“You will be able to see the sign from the bridge that goes over Shotwell Street,” Hobby said.
There are some provisions in state law regarding multiple message signs, for example, each advertisement will have to be displayed for a minimum of 10 seconds and the sign can’t be so bright that it causes glare or impairs the vision of drivers.
Per state law, Rose City Outdoors will still have to obtain sign permits from the State of Georgia and the City of Bainbridge; whenever the sign goes up, both state DOT officials and the city’s building inspector will get to inspect it for compliance. For example, does the electrical wiring to the sign meet city building code? In the view of the state DOT officials, does it impair drivers’ vision in any way or otherwise distract them?
“Drivers’ safety remains paramount [under the new ordinance],” Hobby said.
Proposed changes to city ordinance
Assistant City Manager Roy Oliver has been working on a proposed revision to the city’s bypass sign ordinance in a way that keeps the spirit of the 1992 ordinance’s limitation on bypass signs, without running afoul of the Constitution by addressing a sign’s content. Instead, the proposed ordinance (24kb PDF) takes the tack of carefully limiting where bypass signs can be located, how large they can be, and how far apart from each other they must be placed.
The most significant limitation proposed is “Signs must not be within 500 feet of any residential or institutional zoning district.” Hobby acknowledged our observation that a large portion of the bypass does pass within 500 feet of homes (ex. homes on Libby Street, College Street, Twin Lakes Drive, Lake Douglas Road, and others)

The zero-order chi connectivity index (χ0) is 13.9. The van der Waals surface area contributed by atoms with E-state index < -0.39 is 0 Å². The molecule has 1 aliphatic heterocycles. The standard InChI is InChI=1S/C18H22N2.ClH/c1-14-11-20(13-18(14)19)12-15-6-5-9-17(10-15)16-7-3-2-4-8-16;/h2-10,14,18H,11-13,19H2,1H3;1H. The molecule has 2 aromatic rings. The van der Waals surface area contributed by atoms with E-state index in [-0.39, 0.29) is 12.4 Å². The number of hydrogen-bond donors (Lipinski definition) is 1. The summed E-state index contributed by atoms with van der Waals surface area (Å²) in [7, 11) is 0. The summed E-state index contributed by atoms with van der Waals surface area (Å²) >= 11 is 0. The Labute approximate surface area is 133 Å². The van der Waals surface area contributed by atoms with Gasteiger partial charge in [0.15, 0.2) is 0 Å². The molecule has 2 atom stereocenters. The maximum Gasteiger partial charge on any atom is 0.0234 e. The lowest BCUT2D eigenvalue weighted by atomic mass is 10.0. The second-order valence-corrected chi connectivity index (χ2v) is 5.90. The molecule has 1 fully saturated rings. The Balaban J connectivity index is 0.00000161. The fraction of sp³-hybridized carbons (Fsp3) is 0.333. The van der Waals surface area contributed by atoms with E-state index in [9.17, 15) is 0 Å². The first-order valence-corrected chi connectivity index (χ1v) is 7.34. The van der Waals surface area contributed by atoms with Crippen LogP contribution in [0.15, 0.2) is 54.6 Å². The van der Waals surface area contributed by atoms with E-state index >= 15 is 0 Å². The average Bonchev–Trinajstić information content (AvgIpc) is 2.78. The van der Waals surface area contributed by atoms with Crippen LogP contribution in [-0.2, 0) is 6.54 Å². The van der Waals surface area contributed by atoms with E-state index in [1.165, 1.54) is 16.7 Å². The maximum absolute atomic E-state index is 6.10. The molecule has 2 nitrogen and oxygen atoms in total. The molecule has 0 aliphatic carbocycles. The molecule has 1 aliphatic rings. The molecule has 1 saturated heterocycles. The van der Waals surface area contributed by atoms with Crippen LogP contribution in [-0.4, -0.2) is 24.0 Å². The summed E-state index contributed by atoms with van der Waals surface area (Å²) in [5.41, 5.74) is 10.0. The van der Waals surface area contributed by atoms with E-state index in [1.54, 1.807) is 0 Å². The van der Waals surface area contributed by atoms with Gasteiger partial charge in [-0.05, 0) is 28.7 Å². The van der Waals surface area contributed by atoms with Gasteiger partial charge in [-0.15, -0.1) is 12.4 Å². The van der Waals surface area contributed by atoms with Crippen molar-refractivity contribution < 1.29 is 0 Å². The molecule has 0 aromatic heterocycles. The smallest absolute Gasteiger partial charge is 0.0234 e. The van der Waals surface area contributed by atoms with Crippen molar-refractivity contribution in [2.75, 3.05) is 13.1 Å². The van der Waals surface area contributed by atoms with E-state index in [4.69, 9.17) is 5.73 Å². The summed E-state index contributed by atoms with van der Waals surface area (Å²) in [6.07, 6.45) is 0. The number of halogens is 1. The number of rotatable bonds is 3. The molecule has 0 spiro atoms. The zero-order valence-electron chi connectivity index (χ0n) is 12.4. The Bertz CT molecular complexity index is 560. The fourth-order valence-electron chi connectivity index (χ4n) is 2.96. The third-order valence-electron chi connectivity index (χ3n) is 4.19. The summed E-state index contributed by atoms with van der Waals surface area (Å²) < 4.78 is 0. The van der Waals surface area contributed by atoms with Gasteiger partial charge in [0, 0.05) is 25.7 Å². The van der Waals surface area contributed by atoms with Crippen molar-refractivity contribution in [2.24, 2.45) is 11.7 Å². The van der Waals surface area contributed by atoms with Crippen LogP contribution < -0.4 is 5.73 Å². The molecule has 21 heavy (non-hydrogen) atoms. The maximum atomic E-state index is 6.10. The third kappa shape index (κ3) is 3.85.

Furthermore, under the proposed ordinance, signs can only be placed on property within the city limits that is zoned for light industrial or heavy industrial use. (Most of the property zoned for industrial use in Bainbridge is located along Dothan Road / U.S. 84 West.)
Under the proposed language, bypass signs cannot exceed 240 square feet in area on each side and the sign structure can’t be taller than 60 feet.
They also wouldn’t be allowed to overhang any public right-of-way or any other person’s property. We asked Hobby about two areas in particular. 1) The grassy area, about an acre or so, across the street from the Earle May Boat Basin, that currently has a river rock on it. 2) The portions of Hatcher Street (the road that connects Cheney Griffin Park to the Boat Basin) that are visible from the bypass.
Could signs go up on either of those locations under the proposed ordinance? No, Hobby said. Partly because of the overhang restriction and also because both of those places are publicly-owned land (leased to the City of Bainbridge by the U.S. Army Corps of Engineers), the city manager said.
“People don’t want to go out in their yards and see a large billboard sign looming over them,” Hobby said.
State law says billboard signs on bypasses must be placed at least 500 feet apart from each other. The proposed city ordinance states that billboards will have to be 1,500 feet apart from each other and multiple message billboards like the one Rose City Outdoor wants to build will have to be placed at least 5,000 feet (or almost a mile) apart. Considering the limited access portion of U.S. 27/84 Business through Bainbridge is just about 5 miles long, those requirements will further limit where billboard signs can go up.
The Bainbridge City Council will hold a public hearing on the proposed bypass sign ordinance at their meeting on Tuesday, Oct. 7 at 6:30 p.m. at Bainbridge City Hall, 101 S. Broad Street.